Sunday, August 19



Hayley Weddle, a doctoral student in education studies at UC San Diego, was confirmed on July 18 as the 2018-2019 student regent-designate and the 2019-2020 student regent. (Courtesy of John Weng)

2018-2019 UC student regent-designate hopes to address educational inequities

A UC San Diego graduate student was confirmed on July 18 as the 2018-2019 student regent-designate and the 2019-2020 student regent. Hayley Weddle, a doctoral student in education studies, said her experiences as an undergraduate studenstudet, staff member and now graduate student at the University of California have prepared her for the role of advising the regents on student perspectives. Read more...

Photo: Hayley Weddle, a doctoral student in education studies at UC San Diego, was confirmed on July 18 as the 2018-2019 student regent-designate and the 2019-2020 student regent. (Courtesy of John Weng)

Hayley Weddle, a doctoral student in education studies at UC San Diego, was confirmed on July 18 as the 2018-2019 student regent-designate and the 2019-2020 student regent. (Courtesy of John Weng)


Greg Bryant, an associate professor in the department of communication, has been studying the nature of laughter for almost 10 years. His newest research built off a previous study he led in 2014 that indicated people could determine whether or not a laugh is genuine. (Daily Bruin file photo)

Study suggests people across world can distinguish between real, fake laughter

UCLA researchers found that people from different parts of the world are able to differentiate between real laughter and fake laughter. The study, which was published Wednesday, observed 884 participants from 21 countries across six continents. Read more...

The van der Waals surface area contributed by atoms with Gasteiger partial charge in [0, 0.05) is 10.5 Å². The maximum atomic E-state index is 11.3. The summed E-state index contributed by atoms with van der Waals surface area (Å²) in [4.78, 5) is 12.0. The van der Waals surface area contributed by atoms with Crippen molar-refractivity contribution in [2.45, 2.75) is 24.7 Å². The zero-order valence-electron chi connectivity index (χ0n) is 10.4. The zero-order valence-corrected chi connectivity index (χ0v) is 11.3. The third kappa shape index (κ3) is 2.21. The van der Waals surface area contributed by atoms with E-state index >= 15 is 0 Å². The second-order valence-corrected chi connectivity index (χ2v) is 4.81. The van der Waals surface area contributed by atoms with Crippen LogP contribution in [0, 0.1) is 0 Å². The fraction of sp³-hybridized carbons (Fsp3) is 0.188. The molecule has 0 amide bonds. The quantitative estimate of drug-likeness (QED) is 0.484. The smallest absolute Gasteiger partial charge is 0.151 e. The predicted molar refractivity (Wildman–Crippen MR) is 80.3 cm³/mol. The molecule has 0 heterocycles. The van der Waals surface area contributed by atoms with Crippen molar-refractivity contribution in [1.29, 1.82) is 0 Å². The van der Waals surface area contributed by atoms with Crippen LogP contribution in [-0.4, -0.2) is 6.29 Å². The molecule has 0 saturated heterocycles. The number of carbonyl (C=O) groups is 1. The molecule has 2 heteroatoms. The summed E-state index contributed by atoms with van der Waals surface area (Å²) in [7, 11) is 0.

Photo: Greg Bryant, an associate professor in the department of communication, has been studying the nature of laughter for almost 10 years. His newest research built off a previous study he led in 2014 that indicated people could determine whether or not a laugh is genuine. (Daily Bruin file photo)

Greg Bryant, an associate professor in the department of communication, has been studying the nature of laughter for almost 10 years. His newest research built off a previous study he led in 2014 that indicated people could determine whether or not a laugh is genuine. (Daily Bruin file photo)

Beginning in the 2018-2019 school year, UCLA law students can receive the certificate upon completing five courses in environmental law and writing a supervised research paper on relevant topic areas. (Daily Bruin file photo)

UCLA School of Law adds specialization in environmental law

Students at the UCLA School of Law can now earn a specialization in environmental law. Sean Hecht, co-executive director of the Emmett Institute on Climate Change and the Environment, said that the specialization was a long-term project fueled by both student interest and administrative planning. Read more...

Photo: Beginning in the 2018-2019 school year, UCLA law students can receive the certificate upon completing five courses in environmental law and writing a supervised research paper on relevant topic areas. (Daily Bruin file photo)

Beginning in the 2018-2019 school year, UCLA law students can receive the certificate upon completing five courses in environmental law and writing a supervised research paper on relevant topic areas. (Daily Bruin file photo)

Rising fourth-year biology and cognitive science student Shawn Schwartz shows off QR Chem, a website on which students can visualize chemical molecular structures by scanning QR codes on their phones. (Joe Akira/Daily Bruin)

Student-developed tool brings 3D molecular models to smartphone screen

Chemistry students can now visualize 3D chemical structures by scanning a QR code with their smartphones. A team of undergraduate students developed an online tool, QR Chem, which provides QR codes that provide a link to a 3D image of a molecule. Read more...

Photo: Rising fourth-year biology and cognitive science student Shawn Schwartz shows off QR Chem, a website on which students can visualize chemical molecular structures by scanning QR codes on their phones. (Joe Akira/Daily Bruin)

Rising fourth-year biology and cognitive science student Shawn Schwartz shows off QR Chem, a website on which students can visualize chemical molecular structures by scanning QR codes on their phones. (Joe Akira/Daily Bruin)